$1.1 Billion—One Department
By Sen. Tom Jones
Last week the Joint Appropriations Committee met with the Department of Social Services for three days and heard testimony from their department. The requested budget for the 2014-15 fiscal year was $1.1 billion. This included a $24 million increase from the prior year. $452 million is state General Fund and $643 million is federal money. The DSS part of state government employs 1,656 full time staff. Of the South Dakotans they serve, 69 percent are children.
Before I go any further, I should apologize for all the numbers that will follow. Numbers can be boring and that is not my intent.
The Division of Economic Assistance controls about $84 million: $60 million is federal and $24 million is state funds. The major players in this area are: Supplemental Nutrition Assistance Program (SNAP), Temporary Assistance for Needy Families (TANF), Medicaid, and Children’s Health Insurance Program (CHIP), and others.
The Division of Medical Services handles the Medicaid state plan. This division serves low-income children, pregnant women, adults, elderly, disabled, children in foster care, etc. It is a huge part of our budget. A total of $585 million is mainly spent on four areas: health care services, physician services, inpatient hospital, outpatient, and prescription drugs. The Division of Adult Services and Aging serves adults 60 years of age and older, adults with disabilities, and victims of crime. Its total budget is $180 million.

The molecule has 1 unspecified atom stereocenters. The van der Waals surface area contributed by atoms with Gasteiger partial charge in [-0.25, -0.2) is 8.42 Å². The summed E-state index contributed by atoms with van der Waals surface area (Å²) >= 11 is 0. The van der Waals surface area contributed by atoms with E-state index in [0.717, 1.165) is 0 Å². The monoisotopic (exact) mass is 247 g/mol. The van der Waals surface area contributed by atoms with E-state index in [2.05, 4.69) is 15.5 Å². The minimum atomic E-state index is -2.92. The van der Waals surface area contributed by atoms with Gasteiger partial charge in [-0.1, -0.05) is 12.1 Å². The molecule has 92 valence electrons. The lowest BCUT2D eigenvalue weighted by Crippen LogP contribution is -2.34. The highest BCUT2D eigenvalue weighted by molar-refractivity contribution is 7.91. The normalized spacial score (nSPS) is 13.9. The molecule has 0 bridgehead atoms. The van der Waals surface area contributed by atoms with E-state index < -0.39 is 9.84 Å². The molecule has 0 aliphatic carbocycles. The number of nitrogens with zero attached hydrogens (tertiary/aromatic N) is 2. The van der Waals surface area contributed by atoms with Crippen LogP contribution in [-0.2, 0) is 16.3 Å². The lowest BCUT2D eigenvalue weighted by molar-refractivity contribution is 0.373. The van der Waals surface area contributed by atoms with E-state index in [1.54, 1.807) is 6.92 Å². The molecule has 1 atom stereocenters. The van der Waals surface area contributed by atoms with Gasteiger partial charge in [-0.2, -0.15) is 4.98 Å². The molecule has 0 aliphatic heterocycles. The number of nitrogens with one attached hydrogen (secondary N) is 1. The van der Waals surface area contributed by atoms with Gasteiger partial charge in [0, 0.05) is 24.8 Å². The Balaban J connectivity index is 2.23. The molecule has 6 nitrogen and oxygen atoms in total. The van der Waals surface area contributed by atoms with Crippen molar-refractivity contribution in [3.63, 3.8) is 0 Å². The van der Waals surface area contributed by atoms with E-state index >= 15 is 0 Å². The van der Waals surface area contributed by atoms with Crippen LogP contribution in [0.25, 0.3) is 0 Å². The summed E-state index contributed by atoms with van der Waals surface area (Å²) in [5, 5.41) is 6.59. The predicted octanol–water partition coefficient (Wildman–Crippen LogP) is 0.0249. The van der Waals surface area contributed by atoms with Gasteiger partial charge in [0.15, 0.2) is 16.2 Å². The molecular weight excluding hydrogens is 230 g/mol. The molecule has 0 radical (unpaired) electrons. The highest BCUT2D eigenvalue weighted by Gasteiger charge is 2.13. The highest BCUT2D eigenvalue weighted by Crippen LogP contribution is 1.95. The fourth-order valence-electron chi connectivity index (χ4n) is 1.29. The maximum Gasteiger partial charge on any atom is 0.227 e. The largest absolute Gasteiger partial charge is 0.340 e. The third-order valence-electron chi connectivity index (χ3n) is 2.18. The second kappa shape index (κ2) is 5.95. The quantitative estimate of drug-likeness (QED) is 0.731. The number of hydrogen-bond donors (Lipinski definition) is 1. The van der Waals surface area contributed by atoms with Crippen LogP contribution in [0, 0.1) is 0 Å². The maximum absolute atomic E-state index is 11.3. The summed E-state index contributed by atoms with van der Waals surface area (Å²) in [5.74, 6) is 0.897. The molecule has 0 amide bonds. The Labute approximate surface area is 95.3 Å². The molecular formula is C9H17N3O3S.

The Division of Child Support Services provides services for almost 60,000 families who need help collecting child support. Its budget is between $7 and $8 million.
We spent a long time discussing the State Employees Health Insurance Plan with the Human Services Department. How to ease the ever-increasing rise of these costs was the main portion of this important area. We listened to an actuarial report suggesting three methods to address this issue. In the actuarial firm’s opinion, the best method for South Dakota was to set up a reserve fund and we should determine at what level of confidence we could basically self-insure ourselves. This discussion has been centered on the fact that a very few claimants, through no-fault of their own, are a large amount of dollars spent. The top 5 percent of Medicaid recipients represent 57 percent of all costs.
Bills passed by the House of Representatives are beginning to cross over to the Senate side.
Again, if you have questions or concerns, please contact me at firstname.lastname@example.org.
Tom Jones, Senator